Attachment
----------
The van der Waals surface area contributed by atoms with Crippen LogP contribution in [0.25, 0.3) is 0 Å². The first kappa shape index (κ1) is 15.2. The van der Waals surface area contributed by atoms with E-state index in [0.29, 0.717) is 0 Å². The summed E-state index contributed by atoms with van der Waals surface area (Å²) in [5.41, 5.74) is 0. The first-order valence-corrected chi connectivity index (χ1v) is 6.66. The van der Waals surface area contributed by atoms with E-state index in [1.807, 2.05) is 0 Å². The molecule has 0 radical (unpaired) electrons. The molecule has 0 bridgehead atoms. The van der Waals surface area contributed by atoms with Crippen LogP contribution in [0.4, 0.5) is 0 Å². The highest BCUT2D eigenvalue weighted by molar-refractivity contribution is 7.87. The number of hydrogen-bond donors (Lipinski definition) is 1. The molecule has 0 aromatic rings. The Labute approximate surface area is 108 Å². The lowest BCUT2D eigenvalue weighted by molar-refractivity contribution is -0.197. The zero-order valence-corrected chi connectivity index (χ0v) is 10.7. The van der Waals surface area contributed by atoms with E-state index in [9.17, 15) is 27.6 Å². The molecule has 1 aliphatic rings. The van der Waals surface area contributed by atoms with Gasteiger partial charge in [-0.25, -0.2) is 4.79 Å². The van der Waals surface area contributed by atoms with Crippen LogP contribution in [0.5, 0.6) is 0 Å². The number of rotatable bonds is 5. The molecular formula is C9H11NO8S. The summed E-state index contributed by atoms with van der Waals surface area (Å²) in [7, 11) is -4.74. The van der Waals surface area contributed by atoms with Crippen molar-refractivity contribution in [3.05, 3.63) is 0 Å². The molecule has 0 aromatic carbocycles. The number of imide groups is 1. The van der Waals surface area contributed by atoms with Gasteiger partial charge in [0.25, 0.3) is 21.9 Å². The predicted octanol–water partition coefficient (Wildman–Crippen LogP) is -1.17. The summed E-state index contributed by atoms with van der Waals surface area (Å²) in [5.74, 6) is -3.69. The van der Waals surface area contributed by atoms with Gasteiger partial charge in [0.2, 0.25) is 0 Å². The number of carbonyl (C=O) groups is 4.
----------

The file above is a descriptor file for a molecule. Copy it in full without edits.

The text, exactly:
The van der Waals surface area contributed by atoms with Crippen LogP contribution in [0.25, 0.3) is 0 Å². The first kappa shape index (κ1) is 15.2. The van der Waals surface area contributed by atoms with E-state index in [0.29, 0.717) is 0 Å². The summed E-state index contributed by atoms with van der Waals surface area (Å²) in [5.41, 5.74) is 0. The first-order valence-corrected chi connectivity index (χ1v) is 6.66. The van der Waals surface area contributed by atoms with E-state index in [1.807, 2.05) is 0 Å². The molecule has 0 radical (unpaired) electrons. The molecule has 0 bridgehead atoms. The van der Waals surface area contributed by atoms with Crippen LogP contribution in [0.4, 0.5) is 0 Å². The highest BCUT2D eigenvalue weighted by molar-refractivity contribution is 7.87. The number of hydrogen-bond donors (Lipinski definition) is 1. The molecule has 0 aromatic rings. The Labute approximate surface area is 108 Å². The lowest BCUT2D eigenvalue weighted by molar-refractivity contribution is -0.197. The zero-order valence-corrected chi connectivity index (χ0v) is 10.7. The van der Waals surface area contributed by atoms with E-state index in [9.17, 15) is 27.6 Å². The molecule has 1 aliphatic rings. The van der Waals surface area contributed by atoms with Gasteiger partial charge in [-0.25, -0.2) is 4.79 Å². The van der Waals surface area contributed by atoms with Crippen LogP contribution in [0.5, 0.6) is 0 Å². The number of rotatable bonds is 5. The molecular formula is C9H11NO8S. The summed E-state index contributed by atoms with van der Waals surface area (Å²) in [7, 11) is -4.74. The van der Waals surface area contributed by atoms with Crippen molar-refractivity contribution in [3.05, 3.63) is 0 Å². The molecule has 0 aromatic carbocycles. The number of imide groups is 1. The van der Waals surface area contributed by atoms with Gasteiger partial charge in [0.25, 0.3) is 21.9 Å². The predicted octanol–water partition coefficient (Wildman–Crippen LogP) is -1.17. The summed E-state index contributed by atoms with van der Waals surface area (Å²) in [5.74, 6) is -3.69. The van der Waals surface area contributed by atoms with Gasteiger partial charge in [0.2, 0.25) is 0 Å². The number of carbonyl (C=O) groups is 4.